This was also supported by Muslim League, which considered it necessary for the creation of Pakistan in future. Sindhis had contributed massively[32] to the Pakistan movement, especially by passing a Muslim state resolution in the Sindh assembly on 10 October 1938 under the condition for a self-government[33] under leaderships of GM Syed and Ghulam Hussain Hidayatullah. Sindh thus became the first province of British India to openly support a Muslim state in India and later Pakistan and its creation. The movement faced fierce political resistance from Sindhi nationalists such as Allah Bux Soomro and the Indian National Congress, which were against Sindh joining Pakistan.[34]

After the breakup of Pakistan in 1971, G. M. Syed and other nationalists inspired by Bengali nationalism launched the Jeay Sindh Movement,[35] which aimed for autonomy initially but later on raised separatist demands.[36] This movement reached its peak following the assassination of Benazir Bhutto in 2007, starting from 2008 and lasting until 2012 and the death of Bashir Khan Qureshi.[37]

In Pakistan as per 2017 census,[38] Sindhis are the third largest ethnic group, after Punjabis and Pashtuns and followed by Saraikis. Sindhis account for 14% of Pakistan's population with an estimated 34,250,000 people. Sufism has been an important aspect in the spiritual life of Muslim Sindhis; as a result Sufism has become a marker of identity in Sindh.[39][40]

Sindhis in Pakistan have their own province, Sindh, It also has the largest population of Hindus in Pakistan, with 93% of Pakistani Hindus residing in Sindh.[41][42]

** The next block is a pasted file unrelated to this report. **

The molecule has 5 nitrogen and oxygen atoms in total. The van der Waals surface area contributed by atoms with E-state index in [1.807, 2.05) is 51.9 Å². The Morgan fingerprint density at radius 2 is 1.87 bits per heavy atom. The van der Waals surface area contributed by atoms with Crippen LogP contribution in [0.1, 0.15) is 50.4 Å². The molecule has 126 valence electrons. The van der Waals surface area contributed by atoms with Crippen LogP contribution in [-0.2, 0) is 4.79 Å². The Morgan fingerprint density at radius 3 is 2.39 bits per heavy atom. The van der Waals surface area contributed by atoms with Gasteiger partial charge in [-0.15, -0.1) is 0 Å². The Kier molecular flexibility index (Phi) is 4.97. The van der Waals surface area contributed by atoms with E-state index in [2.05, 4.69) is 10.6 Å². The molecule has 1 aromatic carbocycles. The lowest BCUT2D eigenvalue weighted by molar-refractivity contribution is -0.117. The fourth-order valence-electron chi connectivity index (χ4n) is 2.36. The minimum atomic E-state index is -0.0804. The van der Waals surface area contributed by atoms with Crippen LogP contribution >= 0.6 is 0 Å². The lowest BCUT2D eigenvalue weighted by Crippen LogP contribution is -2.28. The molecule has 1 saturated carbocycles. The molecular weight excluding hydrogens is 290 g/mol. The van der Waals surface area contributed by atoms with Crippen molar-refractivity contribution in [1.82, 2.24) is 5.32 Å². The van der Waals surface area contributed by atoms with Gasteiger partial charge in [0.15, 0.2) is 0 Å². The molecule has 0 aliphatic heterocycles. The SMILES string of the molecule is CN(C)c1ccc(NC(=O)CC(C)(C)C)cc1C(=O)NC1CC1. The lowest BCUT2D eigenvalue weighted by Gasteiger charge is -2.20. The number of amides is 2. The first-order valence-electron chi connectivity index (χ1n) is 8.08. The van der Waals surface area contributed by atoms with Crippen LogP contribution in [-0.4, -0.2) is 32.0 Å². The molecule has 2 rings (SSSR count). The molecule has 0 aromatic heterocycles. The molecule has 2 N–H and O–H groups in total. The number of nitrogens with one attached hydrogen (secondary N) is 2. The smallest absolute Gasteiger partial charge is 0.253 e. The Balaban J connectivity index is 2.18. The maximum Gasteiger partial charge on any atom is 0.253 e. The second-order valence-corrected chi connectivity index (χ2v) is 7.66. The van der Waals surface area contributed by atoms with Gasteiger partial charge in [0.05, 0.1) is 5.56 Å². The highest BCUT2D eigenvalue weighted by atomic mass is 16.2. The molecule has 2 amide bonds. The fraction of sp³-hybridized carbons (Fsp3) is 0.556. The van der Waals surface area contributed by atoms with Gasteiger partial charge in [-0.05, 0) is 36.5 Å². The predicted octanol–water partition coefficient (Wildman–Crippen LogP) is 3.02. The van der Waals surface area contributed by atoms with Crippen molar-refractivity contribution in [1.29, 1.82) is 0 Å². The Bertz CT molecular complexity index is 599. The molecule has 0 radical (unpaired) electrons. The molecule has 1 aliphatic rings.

Concentration of Sindhi speakers in Sindh and India

Sindhi Hindus were an economically prosperous community in urban Sindh before partition,[43] but due to fear of persecution on the basis of religion and after large scale arrival of Muslim refugees from India,[44] they migrated to India after partition. They had a hard time[45][46] in India developing their economic status with no native homeland to claim, they chose to live in states that had similarity with Sindhi culture.[47] Despite all of that they were successful in establishing themselves as one of India's richest communities,[48][49] especially through business and trade.[50][51][52] Sindhis have disinguished themselves in India,[53] from famous actors such as Ranveer Singh to veteran politicians such as L. K. Advani, all of whom had families that came from Sindh.

In India as per 2011 census,[54] Sindhis have an estimated population of 2,770,000. Unlike Sindhis in Pakistan, Indian Sindhis are scattered throughout India in states such as Gujarat, Maharashtra and Rajasthan.

Population break up by states (Census of India 2011)
State Population (100 Thousands) % of Total
Gujarat 11.84 42.7%
Maharashtra 7.24 26.1%
Rajasthan 3.87 13.9%
Madhya Pradesh 2.45 8.8%
Chhattisgarh 0.93 3.4%
Delhi 0.31 1.1%
Uttar Pradesh 0.29 1.0%
Assam 0.20 0.7%
Karnataka 0.17 0.6%
Andhra Pradesh 0.11 0.4%


Today many Sindhis live outside Pakistan and India, particularly in Afghanistan, where there are an estimated 25,000 of them, largely engaged in merchant trade.[55] In addition, during the crackdown on separatist groups by Pervez Musharraf an estimated 400-500 Sindhi separatists, along with Balochis, fled to Afghanistan.[56]

Another group of Sindhis migrated to the island of Ceylon, which is the now modern day country of Sri Lanka, roughly two centuries ago to engage in business and trade.[57][58][59] They came via migration from Hyderabad city of Sindh.[60] However, after partition this trend increased as Sindhi Hindus left their home province.[61] Today they are mainly concentrated around Colombo.[62]

Rich Sindhi communities can also be found in both Hong Kong[63] and Singapore.[64]


Sindh was the site of one of the Cradle of civilizations, the Bronze Age Indus Valley civilisation that flourished from about 3000 B.C.E. The Indo-Aryan tribes of Sindh gave rise to the Iron Age vedic civilization, which lasted until 500 B.C.E. During this era, the Vedas were composed.